Anger as alleyway right-of-way row has to go to public inquiry

Wednesday 13th January 2016 12:37 pm

Subscribe newsletter

Subscribe to our email and get updates right in your inbox.

RESIDENTS barred from using a popular shortcut to Haslemere High Street will have to wait for a planning inspector to decide if the alleyway can be officially reopened as a public right of way.

Surrey County Council made a modification order in November for a new public right of way – footpath 604, from Lloyds Bank to College Hill – but it has gone to appeal because an objection was received from the owners, just before the December 30 deadline.

There was an outcry in February, when a six-feet high metal fence was erected blocking the entrance to the alleyway from College Hill.

Although the shortcut had been used for many years, it had not been registered as a public right of way – so its obstruction was not illegal.

The Haslemere Society made a formal application to the county council for a map modification order, supported by 64 sworn statements from users between 1968 to 2015 to show it had been in use for more than the requisite 20 years.

Users protested it was not only a long-established footpath but also a safer route to the High Street for pedestrians, because it avoided College Hill with its blind bend and inadequate pavements.

Half Moon Estate Residents’ Association members condemned the decision to appeal against the order:

Group chairman Áine Hall said: “It is now nearly a year since property developers, Peter Warner and Hamish Robbie, blocked off this much-valued footpath.

“It is no wonder members of the residents’ association are angry they have chosen to appeal. They are continuing to ignore the fact that the passageway has been used as a pedestrian right of way for decades.

“If the developers were acting with community spirit, they would not persist in ignoring serious safety issues and would have removed their railings by now.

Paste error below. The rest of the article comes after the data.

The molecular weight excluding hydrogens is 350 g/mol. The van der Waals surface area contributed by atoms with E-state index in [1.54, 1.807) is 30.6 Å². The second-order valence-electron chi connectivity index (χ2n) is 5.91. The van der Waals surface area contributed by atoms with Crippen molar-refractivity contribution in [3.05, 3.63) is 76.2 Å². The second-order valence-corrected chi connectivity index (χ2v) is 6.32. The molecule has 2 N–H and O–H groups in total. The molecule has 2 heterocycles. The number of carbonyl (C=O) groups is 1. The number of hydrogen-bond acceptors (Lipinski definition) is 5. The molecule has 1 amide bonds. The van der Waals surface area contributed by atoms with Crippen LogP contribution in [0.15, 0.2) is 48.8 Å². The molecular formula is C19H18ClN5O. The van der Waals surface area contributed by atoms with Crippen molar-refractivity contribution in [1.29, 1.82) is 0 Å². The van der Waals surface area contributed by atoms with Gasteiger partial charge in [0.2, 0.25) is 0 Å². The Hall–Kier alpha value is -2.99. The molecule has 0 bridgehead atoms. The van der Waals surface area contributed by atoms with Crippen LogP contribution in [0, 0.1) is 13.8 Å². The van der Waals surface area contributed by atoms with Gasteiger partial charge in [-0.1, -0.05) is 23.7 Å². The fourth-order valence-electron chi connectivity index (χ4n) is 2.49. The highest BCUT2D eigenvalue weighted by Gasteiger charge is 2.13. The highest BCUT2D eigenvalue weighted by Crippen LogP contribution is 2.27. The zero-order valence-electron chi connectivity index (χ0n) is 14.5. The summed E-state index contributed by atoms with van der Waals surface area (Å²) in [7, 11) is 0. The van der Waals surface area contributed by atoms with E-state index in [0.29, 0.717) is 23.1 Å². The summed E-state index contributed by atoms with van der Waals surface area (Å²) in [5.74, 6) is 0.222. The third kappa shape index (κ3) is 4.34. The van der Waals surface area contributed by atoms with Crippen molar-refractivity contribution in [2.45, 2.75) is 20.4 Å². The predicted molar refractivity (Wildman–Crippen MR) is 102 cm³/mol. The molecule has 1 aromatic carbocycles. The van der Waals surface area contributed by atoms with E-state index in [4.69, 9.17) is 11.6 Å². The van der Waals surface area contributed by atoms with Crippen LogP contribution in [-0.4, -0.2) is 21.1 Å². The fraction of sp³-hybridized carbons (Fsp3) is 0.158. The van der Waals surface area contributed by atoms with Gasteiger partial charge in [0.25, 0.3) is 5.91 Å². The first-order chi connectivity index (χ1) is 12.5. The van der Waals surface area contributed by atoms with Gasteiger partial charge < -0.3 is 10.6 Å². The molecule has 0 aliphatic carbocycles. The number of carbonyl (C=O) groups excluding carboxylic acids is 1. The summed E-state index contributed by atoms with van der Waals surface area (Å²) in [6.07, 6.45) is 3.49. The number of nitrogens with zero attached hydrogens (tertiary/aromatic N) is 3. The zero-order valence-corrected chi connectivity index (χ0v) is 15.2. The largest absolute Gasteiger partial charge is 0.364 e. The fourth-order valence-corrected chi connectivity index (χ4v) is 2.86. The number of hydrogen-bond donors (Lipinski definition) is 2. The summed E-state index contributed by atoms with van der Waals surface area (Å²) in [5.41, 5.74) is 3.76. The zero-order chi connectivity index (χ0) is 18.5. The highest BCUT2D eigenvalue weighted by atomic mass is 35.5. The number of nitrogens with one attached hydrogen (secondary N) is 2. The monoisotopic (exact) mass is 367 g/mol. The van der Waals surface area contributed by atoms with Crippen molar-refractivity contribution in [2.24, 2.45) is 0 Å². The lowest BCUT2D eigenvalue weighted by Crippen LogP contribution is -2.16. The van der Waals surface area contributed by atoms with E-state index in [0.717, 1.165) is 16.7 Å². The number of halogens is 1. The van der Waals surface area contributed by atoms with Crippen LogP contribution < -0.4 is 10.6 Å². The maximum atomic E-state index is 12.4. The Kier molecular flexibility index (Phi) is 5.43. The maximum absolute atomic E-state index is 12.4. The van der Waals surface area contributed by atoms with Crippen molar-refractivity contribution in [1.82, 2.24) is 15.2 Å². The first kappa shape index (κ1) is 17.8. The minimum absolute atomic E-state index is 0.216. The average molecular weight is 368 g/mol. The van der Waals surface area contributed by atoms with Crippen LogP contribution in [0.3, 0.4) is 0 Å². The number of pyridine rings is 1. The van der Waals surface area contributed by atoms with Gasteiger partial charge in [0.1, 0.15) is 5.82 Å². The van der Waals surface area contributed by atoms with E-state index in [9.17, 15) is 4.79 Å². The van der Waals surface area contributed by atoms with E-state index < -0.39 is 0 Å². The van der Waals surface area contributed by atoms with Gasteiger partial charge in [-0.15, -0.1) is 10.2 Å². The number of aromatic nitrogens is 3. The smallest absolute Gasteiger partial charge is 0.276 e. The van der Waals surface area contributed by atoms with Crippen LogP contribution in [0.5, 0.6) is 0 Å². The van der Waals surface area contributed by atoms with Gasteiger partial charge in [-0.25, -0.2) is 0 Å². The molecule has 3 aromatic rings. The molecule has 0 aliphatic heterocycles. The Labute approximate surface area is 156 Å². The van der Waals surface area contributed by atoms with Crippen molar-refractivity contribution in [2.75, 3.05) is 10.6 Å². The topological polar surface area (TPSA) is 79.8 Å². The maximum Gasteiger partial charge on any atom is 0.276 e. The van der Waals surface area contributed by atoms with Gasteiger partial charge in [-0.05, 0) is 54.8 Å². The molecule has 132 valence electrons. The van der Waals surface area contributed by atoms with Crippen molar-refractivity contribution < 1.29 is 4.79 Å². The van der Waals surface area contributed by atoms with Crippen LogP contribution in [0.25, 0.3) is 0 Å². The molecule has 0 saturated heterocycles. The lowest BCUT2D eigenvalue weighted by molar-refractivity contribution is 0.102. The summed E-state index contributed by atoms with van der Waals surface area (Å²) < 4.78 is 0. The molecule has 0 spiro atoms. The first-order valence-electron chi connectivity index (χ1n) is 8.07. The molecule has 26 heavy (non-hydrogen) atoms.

“We are at a loss to understand why they continue with this ill-considered interference with the long-standing rights of the local community to use the footpath. We hope the appeal will be concluded promptly and the footpath will at last be re-opened.”

Chairman Jane Stopford said the Haslemere Society was “very disappointed” to learn of the “last-minute appeal. She said: “In spite of evidence of the existence of a footpath recorded as far back as the 18th century in Royston’s definitive history of Haslemere written in 1955, it has been arbitrarily fenced off by the owners of the land at the top of the path.

“As further evidence, a map from 1730 shows the footpath in place.

“The appeal now means further lengthy delays and uncertainties, for those who have enjoyed the safety of avoiding a busy road, with its inadequate footpaths, for the past decades.”

A Surrey County Council spokesman said: “The order and necessary paperwork will now be submitted to the Planning Inspectorate for them to appoint an independent inspector to determine the matter.

“This will be done either by written representations or the holding of a public hearing or inquiry at a date yet to be set.”

Mr Warner declined to comment on the decision to go to appeal.

More About:



To leave a comment you need to create an account. |

All comments 0